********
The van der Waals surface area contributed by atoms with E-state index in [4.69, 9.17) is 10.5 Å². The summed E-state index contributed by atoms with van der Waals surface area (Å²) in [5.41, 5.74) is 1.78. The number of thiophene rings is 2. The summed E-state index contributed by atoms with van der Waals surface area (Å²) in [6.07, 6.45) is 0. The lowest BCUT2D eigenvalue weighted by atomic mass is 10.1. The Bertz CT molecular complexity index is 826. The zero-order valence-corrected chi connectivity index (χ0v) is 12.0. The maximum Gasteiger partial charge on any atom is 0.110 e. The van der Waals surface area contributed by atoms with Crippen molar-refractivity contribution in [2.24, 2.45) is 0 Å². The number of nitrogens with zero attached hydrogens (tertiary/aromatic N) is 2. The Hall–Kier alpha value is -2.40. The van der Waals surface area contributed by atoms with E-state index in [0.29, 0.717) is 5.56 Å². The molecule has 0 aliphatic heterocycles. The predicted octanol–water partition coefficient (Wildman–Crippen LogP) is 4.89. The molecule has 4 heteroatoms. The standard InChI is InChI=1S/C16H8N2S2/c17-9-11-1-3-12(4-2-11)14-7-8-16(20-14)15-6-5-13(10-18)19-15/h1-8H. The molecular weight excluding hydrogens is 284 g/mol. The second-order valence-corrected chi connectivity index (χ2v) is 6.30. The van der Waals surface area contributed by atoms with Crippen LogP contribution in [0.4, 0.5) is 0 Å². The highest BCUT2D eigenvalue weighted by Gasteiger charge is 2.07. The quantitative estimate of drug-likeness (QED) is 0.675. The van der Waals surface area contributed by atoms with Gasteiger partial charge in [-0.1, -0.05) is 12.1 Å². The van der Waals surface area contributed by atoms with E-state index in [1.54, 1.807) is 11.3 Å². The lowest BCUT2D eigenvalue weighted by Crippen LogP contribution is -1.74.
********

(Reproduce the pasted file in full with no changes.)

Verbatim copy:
The van der Waals surface area contributed by atoms with E-state index in [4.69, 9.17) is 10.5 Å². The summed E-state index contributed by atoms with van der Waals surface area (Å²) in [5.41, 5.74) is 1.78. The number of thiophene rings is 2. The summed E-state index contributed by atoms with van der Waals surface area (Å²) in [6.07, 6.45) is 0. The lowest BCUT2D eigenvalue weighted by atomic mass is 10.1. The Bertz CT molecular complexity index is 826. The zero-order valence-corrected chi connectivity index (χ0v) is 12.0. The maximum Gasteiger partial charge on any atom is 0.110 e. The van der Waals surface area contributed by atoms with Crippen molar-refractivity contribution in [2.24, 2.45) is 0 Å². The number of nitrogens with zero attached hydrogens (tertiary/aromatic N) is 2. The Hall–Kier alpha value is -2.40. The van der Waals surface area contributed by atoms with E-state index in [0.29, 0.717) is 5.56 Å². The molecule has 0 aliphatic heterocycles. The predicted octanol–water partition coefficient (Wildman–Crippen LogP) is 4.89. The molecule has 4 heteroatoms. The standard InChI is InChI=1S/C16H8N2S2/c17-9-11-1-3-12(4-2-11)14-7-8-16(20-14)15-6-5-13(10-18)19-15/h1-8H. The molecular weight excluding hydrogens is 284 g/mol. The second-order valence-corrected chi connectivity index (χ2v) is 6.30. The van der Waals surface area contributed by atoms with Crippen LogP contribution in [0.4, 0.5) is 0 Å². The highest BCUT2D eigenvalue weighted by Gasteiger charge is 2.07. The quantitative estimate of drug-likeness (QED) is 0.675. The van der Waals surface area contributed by atoms with Gasteiger partial charge in [-0.1, -0.05) is 12.1 Å². The van der Waals surface area contributed by atoms with E-state index in [1.54, 1.807) is 11.3 Å². The lowest BCUT2D eigenvalue weighted by Crippen LogP contribution is -1.74.